After the Birth

This resource is the fourth in our Your Choice series. It contains information on the procedures and interventions that are offered to mothers (namely the Anti-D injection) and to their babies during the early postpartum period following birth. The resource provides information about the benefits and risks of the following tests and procedures:

Smiling mother with newborn baby breastfeeding for the first time shortly after birth
Breastfeeding for the first time shortly after birth

None of these tests are compulsory and it is important that the midwife or doctor explains each of the tests or procedures that are offered. It is your choice as to whether or not you or your baby have any of them.

Choosing Where to Labour and Birth

Labouring mother and her partnet in a birth pool at home.
Labouring in water can have a significant impact on birth outcome and increase satisfaction. Photo Copyright Teah Carlson and Claire Humphries Photography

Over the past few decades studies have revealed that the birthing environment has a significant impact on a woman during labour and birth. This research shows that where a woman labours influences both the progress of her labour and her birth outcome. If the birthing environment is one which supports the basic physical and hormonal needs of a labouring woman then this will help her to give birth normally and safely without unnecessary interventions. In this way the birthing environment itself can be seen as an intervention that can either help or hinder a woman giving birth, as is the Lead Maternity Carer (LMC) a woman chooses to care for her during pregnancy, birth and the first few weeks postpartum.

This resource provides you with evidence-based information about how the place of birth can impact on your labour and birth, as well as on the future health and well-being of both you and your baby; information that will help you make an informed choice.

Induction of Labour

The majority of healthy pregnant women can expect labour to begin naturally and the process of labour to result in the birth of a healthy baby. However, induction of labour is one of the most common medical interventions in the birth process and it often results in a cascade of further interventions. For mothers who have had an uncomplicated pregnancy it is usually preferable to wait until labour begins of its own accord as there are significant risks involved when labour is artificially induced.

Woman labouring in hospital with an IV line in her hand
Induction via Syntocin ('synthetic oxytocin') IV

This MSCC resource provides you with evidence-based information about induction of labour. It is based on the National Institute for Health and Clinical Excellence (NICE) 2008 Guideline “Induction of labour.”
Information in the resource covers:

Before you give consent to have your labour induced your midwife or doctor should make sure you understand why it is being recommended, and explain the risks, benefits and possible consequences of the induction method being offered. While the use of induction is widespread and there are a number of methods available, there is still much that is unknown about the adverse effects of inductions, particularly the long-term impact.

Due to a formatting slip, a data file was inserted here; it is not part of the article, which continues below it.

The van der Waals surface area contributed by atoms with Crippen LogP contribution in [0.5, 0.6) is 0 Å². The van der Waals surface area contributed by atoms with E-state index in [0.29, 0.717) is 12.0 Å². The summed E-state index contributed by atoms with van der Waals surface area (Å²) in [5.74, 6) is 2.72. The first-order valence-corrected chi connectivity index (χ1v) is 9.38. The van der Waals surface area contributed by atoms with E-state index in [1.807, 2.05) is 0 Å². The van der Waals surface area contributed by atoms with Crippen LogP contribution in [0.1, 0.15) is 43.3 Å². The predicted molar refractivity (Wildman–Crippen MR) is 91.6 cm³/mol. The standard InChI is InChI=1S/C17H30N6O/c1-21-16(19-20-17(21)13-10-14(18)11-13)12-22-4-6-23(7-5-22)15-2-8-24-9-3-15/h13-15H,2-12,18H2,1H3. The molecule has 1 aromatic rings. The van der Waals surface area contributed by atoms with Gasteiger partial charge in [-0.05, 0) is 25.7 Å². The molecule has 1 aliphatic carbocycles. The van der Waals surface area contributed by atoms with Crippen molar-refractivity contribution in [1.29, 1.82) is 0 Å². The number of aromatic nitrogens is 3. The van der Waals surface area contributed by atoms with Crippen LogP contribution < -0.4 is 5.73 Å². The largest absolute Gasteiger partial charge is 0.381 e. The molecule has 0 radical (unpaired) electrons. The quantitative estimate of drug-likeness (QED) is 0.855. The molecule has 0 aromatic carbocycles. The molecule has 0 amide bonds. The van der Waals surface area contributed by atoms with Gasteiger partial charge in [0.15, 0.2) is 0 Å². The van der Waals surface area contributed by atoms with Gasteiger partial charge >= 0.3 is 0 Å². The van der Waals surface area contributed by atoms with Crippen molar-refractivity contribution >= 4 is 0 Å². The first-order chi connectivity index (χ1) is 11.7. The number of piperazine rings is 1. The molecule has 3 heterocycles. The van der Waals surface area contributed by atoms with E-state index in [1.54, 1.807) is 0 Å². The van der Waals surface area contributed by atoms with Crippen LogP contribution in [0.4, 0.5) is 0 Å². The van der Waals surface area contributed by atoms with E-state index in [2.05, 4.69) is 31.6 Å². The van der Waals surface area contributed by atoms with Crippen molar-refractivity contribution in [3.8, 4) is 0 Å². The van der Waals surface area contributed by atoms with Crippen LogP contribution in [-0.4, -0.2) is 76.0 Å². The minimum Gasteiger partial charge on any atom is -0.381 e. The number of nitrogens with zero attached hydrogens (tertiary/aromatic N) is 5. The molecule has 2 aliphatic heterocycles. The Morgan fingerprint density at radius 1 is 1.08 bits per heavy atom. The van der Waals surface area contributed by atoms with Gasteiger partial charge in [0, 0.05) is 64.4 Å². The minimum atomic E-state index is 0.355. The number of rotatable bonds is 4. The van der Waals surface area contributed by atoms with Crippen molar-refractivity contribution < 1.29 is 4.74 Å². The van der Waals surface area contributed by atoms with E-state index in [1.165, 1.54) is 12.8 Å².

You also have the right to ask for a second opinion from another health professional.

"Most labours begin spontaneously without the need for any intervention and research supports women with uncomplicated pregnancies being given time to go into labour naturally."
- National Institute for Health & Clinical Excellence (NICE) ‘Induction of labour.’ July 2008.

Caesarean Section

Most healthy pregnant women can expect the natural process of labour to result in the vaginal birth of a healthy baby. Despite this fact caesarean section has become the most commonly performed surgical procedure in the western world. Caesarean section rates continue to rise, while mounting evidence of the short and long term harms that having a caesarean poses for mothers and babies continues to emerge. When a caesarean section is really necessary it can be a life-saving operation for a mother and/or her baby. However, because so many of the caesarean sections performed these days are not necessary, the result has been a rapid rise in significant harms to both mothers and babies.

Mother sees her baby for the first time during caesarean surgery
Mother sees her baby for the first time during caesarean surgery

This MSCC resource provides you with evidence-based information about caesarean sections.

Information covered:

Before you give consent to a caesarean section your midwife or doctor should make sure you understand why the operation is being recommended. The following questions will help you make an informed choice:

Is this an emergency or do we have time to talk?

You have the right to privacy while you make your decision. It is okay to ask the person to leave while you discuss your options with your partner and/or whanau or in the case of an elective caesarean to ask for more written information to take away and consider before deciding what your answer is. You also have the right to ask for a second opinion from another health professional.

"The leading drivers in the rise in caesarean section rates are the existing medical culture and preference for caesareans; the sterile and cold environment provided for birthing in hospitals; changes in obstetric training; loss of maternal body confidence and fear of labour."
- Amali Lokugamage. The Heart in the Womb.

Epidurals During Labour

Epidural anaesthetic in lockbox with warning sticker, "For epidural use only"
An epidural analgesia lockbox